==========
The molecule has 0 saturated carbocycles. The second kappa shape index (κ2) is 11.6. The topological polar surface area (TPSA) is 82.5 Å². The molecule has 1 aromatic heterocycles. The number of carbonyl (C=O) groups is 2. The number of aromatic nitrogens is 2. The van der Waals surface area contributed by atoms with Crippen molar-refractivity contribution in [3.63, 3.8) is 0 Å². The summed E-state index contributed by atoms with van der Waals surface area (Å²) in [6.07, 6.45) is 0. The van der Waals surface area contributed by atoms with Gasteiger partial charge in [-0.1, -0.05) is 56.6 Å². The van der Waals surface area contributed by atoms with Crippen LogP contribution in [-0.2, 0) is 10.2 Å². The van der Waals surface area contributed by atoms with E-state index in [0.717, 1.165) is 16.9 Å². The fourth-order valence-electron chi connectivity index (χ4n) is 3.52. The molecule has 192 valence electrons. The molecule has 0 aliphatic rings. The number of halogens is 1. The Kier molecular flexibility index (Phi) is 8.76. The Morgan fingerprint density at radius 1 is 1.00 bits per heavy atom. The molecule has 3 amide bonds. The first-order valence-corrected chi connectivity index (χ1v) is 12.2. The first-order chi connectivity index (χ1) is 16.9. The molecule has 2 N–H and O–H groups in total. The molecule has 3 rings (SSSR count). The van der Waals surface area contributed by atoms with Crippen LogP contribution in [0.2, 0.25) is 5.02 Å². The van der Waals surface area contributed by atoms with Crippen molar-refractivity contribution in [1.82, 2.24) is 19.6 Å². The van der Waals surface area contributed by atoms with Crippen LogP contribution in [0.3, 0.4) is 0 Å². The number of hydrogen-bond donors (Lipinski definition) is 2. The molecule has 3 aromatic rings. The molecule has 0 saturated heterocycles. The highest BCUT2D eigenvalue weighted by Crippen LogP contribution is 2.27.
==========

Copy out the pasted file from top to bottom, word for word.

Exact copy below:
The molecule has 0 saturated carbocycles. The second kappa shape index (κ2) is 11.6. The topological polar surface area (TPSA) is 82.5 Å². The molecule has 1 aromatic heterocycles. The number of carbonyl (C=O) groups is 2. The number of aromatic nitrogens is 2. The van der Waals surface area contributed by atoms with Crippen molar-refractivity contribution in [3.63, 3.8) is 0 Å². The summed E-state index contributed by atoms with van der Waals surface area (Å²) in [6.07, 6.45) is 0. The van der Waals surface area contributed by atoms with Gasteiger partial charge in [-0.1, -0.05) is 56.6 Å². The van der Waals surface area contributed by atoms with Crippen LogP contribution in [-0.2, 0) is 10.2 Å². The van der Waals surface area contributed by atoms with E-state index in [0.717, 1.165) is 16.9 Å². The fourth-order valence-electron chi connectivity index (χ4n) is 3.52. The molecule has 192 valence electrons. The molecule has 0 aliphatic rings. The number of halogens is 1. The Kier molecular flexibility index (Phi) is 8.76. The Morgan fingerprint density at radius 1 is 1.00 bits per heavy atom. The molecule has 3 amide bonds. The first-order valence-corrected chi connectivity index (χ1v) is 12.2. The first-order chi connectivity index (χ1) is 16.9. The molecule has 2 N–H and O–H groups in total. The molecule has 3 rings (SSSR count). The van der Waals surface area contributed by atoms with Crippen LogP contribution in [0.2, 0.25) is 5.02 Å². The van der Waals surface area contributed by atoms with Crippen molar-refractivity contribution in [1.82, 2.24) is 19.6 Å². The van der Waals surface area contributed by atoms with Crippen LogP contribution in [0.3, 0.4) is 0 Å². The number of hydrogen-bond donors (Lipinski definition) is 2. The molecule has 3 aromatic rings. The molecule has 0 saturated heterocycles. The highest BCUT2D eigenvalue weighted by Crippen LogP contribution is 2.27.